St Mary’s Easton was packed full for the Thanksgiving Service to celebrate the life of Judy Countess of Strafford on Friday 18th May 2018.
The service was led by Revd. Jan Brookshaw. The music before the service included In Paradisum – Requiem by Faure. The hymns the Lord’s my Shepherd and Dear Lord and Father of Mankind were sung and the words of The Buddha on Loving-Kindness were read by Daniel. 1 Corinthians 13 was the Bible reading. There were reflections from all the children including this one from Emma:
Reflections from Emma
Fantastic to see so many family and friends of Judy here today, and so colourful. Judy would be thrilled. For her life was all about colour and creativity. Not just her beautiful paintings but in the way she lived her life.
One of my mother’s fears in her final days was that she would be forgotten. As if…..as if we could ever forget Judy.
I wanted to bring to you a few stories about her life.
Let’s go back to the beginning. She was brought up in Brighton. As a child, like Harry Potter, she slept in the cupboard under the stairs. Not because she had a wicked uncle and aunt, but because in wartime Brighton, during the Blitz, that was the safest place to sleep during an air raid. And so she used to climb into the cupboard, with her teddy, Rupert (still upstairs in the attic), and her older sister Ann (who sadly cant be with us today). Ann reminded me that their dog, Billy, was also in the cupboard with them, and he was absolutely terrified!
Mum used to recall wartime experiences of barbed wire on Brighton beach, my grandmother making chocolate cake with paraffin (which she assured me was delicious). And being desperately disappointed because she was too old (aged 7) to have a Mickey Mouse gas mask. She had a boring old grey one. Her father went off to war with a photo of his 2 darling daughters, in a leather frame. And this leather frame (a sort of pouch) saved his life when he was shot – the bullet lodged in the leather photo frame not in him. And he came home intact, along with his chocolate ration which he always gave to his children.
She was always unconventional, and at times rebellious. Banned from school trips for rolling down the Devil’s Dyke (a steep hill outside Brighton) during a school outing, and getting into trouble for being the only girl to jump off the school roof. And I remember the sharp intake of breath and the raised eyebrows when in the 1970s she wore a brown velvet trouser suit to her cousin, Sarah’s wedding.
Many of you will remember her being an amazing cook. But it wasn’t always that way. She couldn’t cook at all when she was first married. My father, Derek, a classically trained chef, at the Café Royal, got fed up with coming home to the same supper every night, of kippers and banana custard, and decided to take matters in hand; he taught her to cook. Arguably she ended up being a better cook that him, as she was so creative in how she combined ingredients, flavours and ideas, and was influence by her travels to produce beautiful food.
She adored my father, Derek, with whom she had me, Polly and Daniel. We moved down to Hampshire in 1963, and she set up a business she called “Dinner Parties at Home” where she cooked for dinner parties, and filled people’s freezers. In 1963, that was way ahead of her time.
Mum had a huge amount of courage and tenacity. When she separated from my father, she had to become a bread-winner for the first time in her life. Not an easy thing, aged 40, when you’ve hardly ever had a job. She became manager of a small kitchen shop in Southampton, an Aladdin’s cave of beautiful and useful things for the kitchen.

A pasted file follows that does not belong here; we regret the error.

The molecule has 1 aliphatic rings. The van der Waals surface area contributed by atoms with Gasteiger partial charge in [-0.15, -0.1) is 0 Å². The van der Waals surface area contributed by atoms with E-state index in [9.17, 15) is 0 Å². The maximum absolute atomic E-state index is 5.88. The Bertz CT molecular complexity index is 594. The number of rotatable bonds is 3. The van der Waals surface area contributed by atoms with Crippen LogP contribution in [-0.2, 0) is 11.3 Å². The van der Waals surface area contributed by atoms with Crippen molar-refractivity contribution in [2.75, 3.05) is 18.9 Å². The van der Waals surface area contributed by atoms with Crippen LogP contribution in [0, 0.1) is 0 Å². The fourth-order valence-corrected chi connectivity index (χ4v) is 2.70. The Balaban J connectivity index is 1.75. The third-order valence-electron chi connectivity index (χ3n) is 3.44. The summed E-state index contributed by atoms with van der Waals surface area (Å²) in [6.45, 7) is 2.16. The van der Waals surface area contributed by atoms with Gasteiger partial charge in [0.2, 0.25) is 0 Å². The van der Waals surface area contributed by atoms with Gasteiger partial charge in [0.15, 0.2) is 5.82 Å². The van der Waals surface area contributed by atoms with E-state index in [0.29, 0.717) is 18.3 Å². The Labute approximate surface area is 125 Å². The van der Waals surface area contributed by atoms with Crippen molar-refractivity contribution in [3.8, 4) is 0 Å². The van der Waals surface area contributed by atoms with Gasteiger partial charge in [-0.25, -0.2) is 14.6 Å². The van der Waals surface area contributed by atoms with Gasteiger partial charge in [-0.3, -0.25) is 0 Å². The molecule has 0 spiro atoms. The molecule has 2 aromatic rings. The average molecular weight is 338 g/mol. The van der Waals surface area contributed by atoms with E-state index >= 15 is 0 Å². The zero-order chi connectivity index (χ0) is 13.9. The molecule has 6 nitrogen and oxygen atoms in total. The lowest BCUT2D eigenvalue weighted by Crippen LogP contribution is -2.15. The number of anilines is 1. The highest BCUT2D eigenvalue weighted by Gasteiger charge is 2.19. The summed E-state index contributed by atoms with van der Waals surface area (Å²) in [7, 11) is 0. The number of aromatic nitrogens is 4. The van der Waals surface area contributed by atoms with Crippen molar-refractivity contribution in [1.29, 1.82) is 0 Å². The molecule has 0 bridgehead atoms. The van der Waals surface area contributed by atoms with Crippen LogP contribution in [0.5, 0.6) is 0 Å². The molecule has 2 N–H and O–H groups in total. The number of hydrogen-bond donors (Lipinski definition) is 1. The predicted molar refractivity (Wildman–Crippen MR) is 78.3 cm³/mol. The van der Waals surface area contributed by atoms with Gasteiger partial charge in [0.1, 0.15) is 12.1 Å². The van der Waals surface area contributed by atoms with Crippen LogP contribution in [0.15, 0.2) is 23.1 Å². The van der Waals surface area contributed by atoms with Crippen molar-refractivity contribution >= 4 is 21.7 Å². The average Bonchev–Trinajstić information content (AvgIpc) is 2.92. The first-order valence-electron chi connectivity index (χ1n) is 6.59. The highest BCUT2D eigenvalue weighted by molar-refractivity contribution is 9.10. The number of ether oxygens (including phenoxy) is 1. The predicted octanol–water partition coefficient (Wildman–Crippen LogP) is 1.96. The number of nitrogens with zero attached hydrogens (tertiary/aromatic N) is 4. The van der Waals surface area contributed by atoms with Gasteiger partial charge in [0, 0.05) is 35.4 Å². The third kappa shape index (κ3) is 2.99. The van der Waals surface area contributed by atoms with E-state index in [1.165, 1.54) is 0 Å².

But the love of her life was Thomas. To say that she was the brains and he was the brawn is hugely over simplifying it, although he did bring that physical strength to their relationship, chopping wood, digging the garden and protecting her from the crowds when she was painting, particularly in India. And Tom was intellectual – in his own quiet way, and interested in ideas. But whereas he thought about how to save the planet, and “interesting bits” he had read in the paper, Judy concerned herself with practical matters, like where to live, where they might travel to next, and how to make their lives work on limited resources.
She was good at that, she was intrepid, figuring out how to make the best of any situation and getting on with it. There were various money-making and money-saving schemes over the years.
There was Thomas’s home-made wine. Some of it was quite drinkable, certainly good enough for every day suppers, some of it suitable only for cooking (if that), and some of it good enough to be decanted and passed off as French wine to their friends over supper. She thought they got away with it, but perhaps you all knew all along and were too polite to say anything?
Then there was the snail farm. That was a joint enterprise, up to a point. What a waste, thought Thomas, to have all those snails in the garden and not harvest them. The French eats snails, and delicious they are too, so why not us? So Thomas collected them, lots of them, and researched how to prepare them for cooking, and my mother applied her considerable culinary prowess to producing a delicious dish of garden snails. And they were…absolutely…disgusting!
She had a wicked, mischievous and quirky sense of humour, and a typical sight was my mother’s face crinkled with laughter, tears running down her face and gasping for breath. There are many stories:
-trying to find the loo in Buckingham Palace with my grandmother, and ending up in the broom cupboard
– various mis-pronunciations in India (not stories suitable for church)
She used to call me Enid, and I used to call her Enid (don’t even ask!). It all started over the cheese counter in Woolworths, for reasons, too ridiculous to recall or recount.
Let me bring this to a close by thanking all of you, on behalf of my mother, for the love, laughter and friendship that you brought to a life well lived.
And Mum – wherever you are – we wont ever forget you. Your legacy lives on with all of us.
and this tribute from Polly:
I read in the paper last weekend an article by Owen Jones, and he said:
“That whole period, the no-man’s land between life and death, of watching a parent who in your childhood appeared as an immortal deity becoming as dependent as a newborn child, of asking for a “few spoonfuls of yogurt for breakfast” before slipping away – that does disappear in time, I’m told, in favour of memories of who they once were.”
It has been an enormous privilege to have spent so much time with my darling mother over the past weeks and months, and I am so grateful that I have been able to hold her hand, look into her eyes and tell her that I love her so often.
But when I started to go through some of Mum’s papers last week, what really kick-started my grief was coming across some wonderful letters and photos.
One was from Charles Spencer, in response to a letter Mum must have written to him after the death of his sister, Diana and his tribute at her funeral.
Another was a letter she had published in the Times in 2002 on her love of sprouts. It was entitled the wonderful sprout, and was so typical Mum!